One of the mysteries of the English language finally explained.
Any of a number of bivalve mollusks with a brown or purplish-black shell.
- ‘I started with mussels, tiger prawns and scallops in a light fish broth flavoured with Chinese spices.’
- ‘Four or five minutes later, add the clams, then the mussels and prawns, and stir in the saffron strands.’
- ‘Why couldn't they be farmed, like oysters, or grown on ropes, like mussels?’
- ‘We ate fish soup, mussels, oysters, skate in brown butter and my aunt's tomato salad.’
- ‘Press the shells of any open mussels together with your fingers; if they don't close, throw them away.’
- ‘The shop also has a wide range of seafood including tiger prawns, mussels, sea bream and breaded crab claws.’
- ‘To this she added most of a can of tomatoes and a touch of cream, and the mussels were put in to steam.’
- ‘When everything is boiling, put in the bag of mussels and boil for 2 minutes.’
- ‘Meanwhile Andrew lived simply on a diet of mussels and whelks and the occasional boiled crab that bubbled in the pot.’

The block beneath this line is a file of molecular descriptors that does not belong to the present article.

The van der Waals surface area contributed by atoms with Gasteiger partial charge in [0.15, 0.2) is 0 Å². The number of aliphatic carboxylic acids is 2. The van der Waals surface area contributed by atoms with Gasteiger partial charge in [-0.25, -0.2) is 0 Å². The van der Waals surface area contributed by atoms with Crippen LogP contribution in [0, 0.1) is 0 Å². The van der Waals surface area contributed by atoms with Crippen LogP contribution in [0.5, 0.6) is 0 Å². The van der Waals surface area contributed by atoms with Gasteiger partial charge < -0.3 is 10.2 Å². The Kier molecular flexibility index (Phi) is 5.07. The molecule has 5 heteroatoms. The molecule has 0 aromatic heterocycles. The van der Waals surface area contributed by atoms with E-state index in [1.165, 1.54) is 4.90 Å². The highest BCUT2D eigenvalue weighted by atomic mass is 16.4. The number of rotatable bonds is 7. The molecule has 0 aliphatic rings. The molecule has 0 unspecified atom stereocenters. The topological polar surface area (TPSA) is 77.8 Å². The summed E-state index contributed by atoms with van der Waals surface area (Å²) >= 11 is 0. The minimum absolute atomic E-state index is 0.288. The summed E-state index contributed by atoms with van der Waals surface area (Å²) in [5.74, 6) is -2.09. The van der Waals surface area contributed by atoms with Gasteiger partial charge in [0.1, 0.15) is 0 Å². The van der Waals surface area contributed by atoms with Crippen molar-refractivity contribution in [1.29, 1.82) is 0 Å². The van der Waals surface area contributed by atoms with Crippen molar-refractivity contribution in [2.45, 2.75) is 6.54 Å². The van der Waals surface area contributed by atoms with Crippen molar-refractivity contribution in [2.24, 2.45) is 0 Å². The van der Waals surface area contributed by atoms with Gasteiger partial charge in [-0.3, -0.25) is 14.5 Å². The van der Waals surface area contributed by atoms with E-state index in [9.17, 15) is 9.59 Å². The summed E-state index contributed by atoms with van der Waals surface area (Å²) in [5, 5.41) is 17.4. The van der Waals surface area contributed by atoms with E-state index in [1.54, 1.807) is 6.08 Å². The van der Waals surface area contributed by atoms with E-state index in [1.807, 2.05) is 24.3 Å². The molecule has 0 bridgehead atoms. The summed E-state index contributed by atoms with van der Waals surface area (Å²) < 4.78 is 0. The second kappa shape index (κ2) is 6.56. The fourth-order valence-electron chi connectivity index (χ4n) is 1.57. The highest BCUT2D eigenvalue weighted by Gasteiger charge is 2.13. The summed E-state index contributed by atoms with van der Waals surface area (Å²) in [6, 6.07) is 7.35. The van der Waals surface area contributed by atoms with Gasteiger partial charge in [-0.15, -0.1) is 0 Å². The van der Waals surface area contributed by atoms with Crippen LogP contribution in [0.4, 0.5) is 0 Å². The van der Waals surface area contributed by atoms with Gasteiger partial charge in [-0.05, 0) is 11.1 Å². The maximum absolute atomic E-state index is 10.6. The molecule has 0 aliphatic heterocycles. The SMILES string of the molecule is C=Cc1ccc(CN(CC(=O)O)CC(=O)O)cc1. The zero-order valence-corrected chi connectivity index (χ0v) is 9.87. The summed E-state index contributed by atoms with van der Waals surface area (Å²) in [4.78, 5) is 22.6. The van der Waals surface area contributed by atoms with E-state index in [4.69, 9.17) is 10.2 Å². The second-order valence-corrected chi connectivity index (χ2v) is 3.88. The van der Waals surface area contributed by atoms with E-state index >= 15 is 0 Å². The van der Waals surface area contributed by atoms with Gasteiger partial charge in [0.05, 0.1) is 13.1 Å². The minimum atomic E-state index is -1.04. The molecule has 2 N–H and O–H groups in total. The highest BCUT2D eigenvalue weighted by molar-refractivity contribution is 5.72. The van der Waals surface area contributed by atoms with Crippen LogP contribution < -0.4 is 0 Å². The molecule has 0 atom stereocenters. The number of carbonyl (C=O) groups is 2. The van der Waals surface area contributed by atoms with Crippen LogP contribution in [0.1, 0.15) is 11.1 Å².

- ‘Soak the clams and the mussels in a big pot of cold water for an hour or two.’
- ‘When cool enough to handle, slip the mussels from their shells and set aside.’
- ‘Add the vegetables, watercress and shelled mussels and clams to this, season to taste and serve.’
- ‘Think of molluscs and chances are it is shellfish such as limpets, whelks, scallops and mussels that spring to mind.’
- ‘Shell the mussels, watching out for any reluctant beards, and discard any that aren't open.’
- ‘Remove the mussels with a draining spoon and transfer to warm bowls.’
- ‘Remove the heads and shells from the prawns and shell the mussels.’
- ‘Scrub the mussels and clams, discarding any whose shells are gaping open or seem lifeless when you squeeze them.’
- ‘Extract the meat from most of the mussels and discard the shells.’
- ‘I actually like rocks because you can find lots of stuff in them like mussels and crabs and shellfish.’
- ‘Fresh mussels, also known as poor man's oysters for their cheap abundance, are marvellous at this time of year.’
Old English mus(c)le, superseded by forms from Middle Low German mussel, Middle Dutch mosscele; ultimately from late Latin muscula, from Latin musculus (see muscle).
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